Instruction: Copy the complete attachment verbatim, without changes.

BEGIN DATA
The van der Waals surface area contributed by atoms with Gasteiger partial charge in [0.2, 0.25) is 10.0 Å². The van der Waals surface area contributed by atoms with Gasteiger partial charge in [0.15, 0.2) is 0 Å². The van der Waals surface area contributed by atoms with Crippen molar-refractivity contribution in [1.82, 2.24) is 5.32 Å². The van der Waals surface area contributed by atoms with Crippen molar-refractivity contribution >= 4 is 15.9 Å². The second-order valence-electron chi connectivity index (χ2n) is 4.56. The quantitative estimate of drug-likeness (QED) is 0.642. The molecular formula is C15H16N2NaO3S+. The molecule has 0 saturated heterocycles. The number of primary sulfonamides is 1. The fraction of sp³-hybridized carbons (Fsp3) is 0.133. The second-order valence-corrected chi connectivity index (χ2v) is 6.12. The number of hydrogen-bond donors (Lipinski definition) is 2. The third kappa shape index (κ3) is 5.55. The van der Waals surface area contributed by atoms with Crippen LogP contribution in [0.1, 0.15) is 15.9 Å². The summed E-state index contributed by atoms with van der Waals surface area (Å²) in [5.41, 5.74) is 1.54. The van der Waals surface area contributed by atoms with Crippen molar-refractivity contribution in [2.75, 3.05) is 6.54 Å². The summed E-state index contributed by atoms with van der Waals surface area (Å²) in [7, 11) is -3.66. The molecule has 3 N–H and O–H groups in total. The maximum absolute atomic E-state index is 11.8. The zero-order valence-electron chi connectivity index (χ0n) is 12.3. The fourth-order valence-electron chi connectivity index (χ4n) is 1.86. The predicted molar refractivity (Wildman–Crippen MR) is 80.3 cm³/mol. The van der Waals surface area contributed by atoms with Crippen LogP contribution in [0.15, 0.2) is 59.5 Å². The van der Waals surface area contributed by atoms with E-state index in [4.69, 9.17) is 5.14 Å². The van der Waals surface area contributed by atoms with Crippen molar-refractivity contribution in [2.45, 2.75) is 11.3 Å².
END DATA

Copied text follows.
The van der Waals surface area contributed by atoms with Gasteiger partial charge in [0.2, 0.25) is 10.0 Å². The van der Waals surface area contributed by atoms with Gasteiger partial charge in [0.15, 0.2) is 0 Å². The van der Waals surface area contributed by atoms with Crippen molar-refractivity contribution in [1.82, 2.24) is 5.32 Å². The van der Waals surface area contributed by atoms with Crippen molar-refractivity contribution >= 4 is 15.9 Å². The second-order valence-electron chi connectivity index (χ2n) is 4.56. The quantitative estimate of drug-likeness (QED) is 0.642. The molecular formula is C15H16N2NaO3S+. The molecule has 0 saturated heterocycles. The number of primary sulfonamides is 1. The fraction of sp³-hybridized carbons (Fsp3) is 0.133. The second-order valence-corrected chi connectivity index (χ2v) is 6.12. The number of hydrogen-bond donors (Lipinski definition) is 2. The third kappa shape index (κ3) is 5.55. The van der Waals surface area contributed by atoms with Crippen LogP contribution in [0.1, 0.15) is 15.9 Å². The summed E-state index contributed by atoms with van der Waals surface area (Å²) in [5.41, 5.74) is 1.54. The van der Waals surface area contributed by atoms with Crippen molar-refractivity contribution in [2.75, 3.05) is 6.54 Å². The summed E-state index contributed by atoms with van der Waals surface area (Å²) in [7, 11) is -3.66. The molecule has 3 N–H and O–H groups in total. The maximum absolute atomic E-state index is 11.8. The zero-order valence-electron chi connectivity index (χ0n) is 12.3. The fourth-order valence-electron chi connectivity index (χ4n) is 1.86. The predicted molar refractivity (Wildman–Crippen MR) is 80.3 cm³/mol. The van der Waals surface area contributed by atoms with Crippen LogP contribution in [0.15, 0.2) is 59.5 Å². The van der Waals surface area contributed by atoms with E-state index in [4.69, 9.17) is 5.14 Å². The van der Waals surface area contributed by atoms with Crippen molar-refractivity contribution in [2.45, 2.75) is 11.3 Å².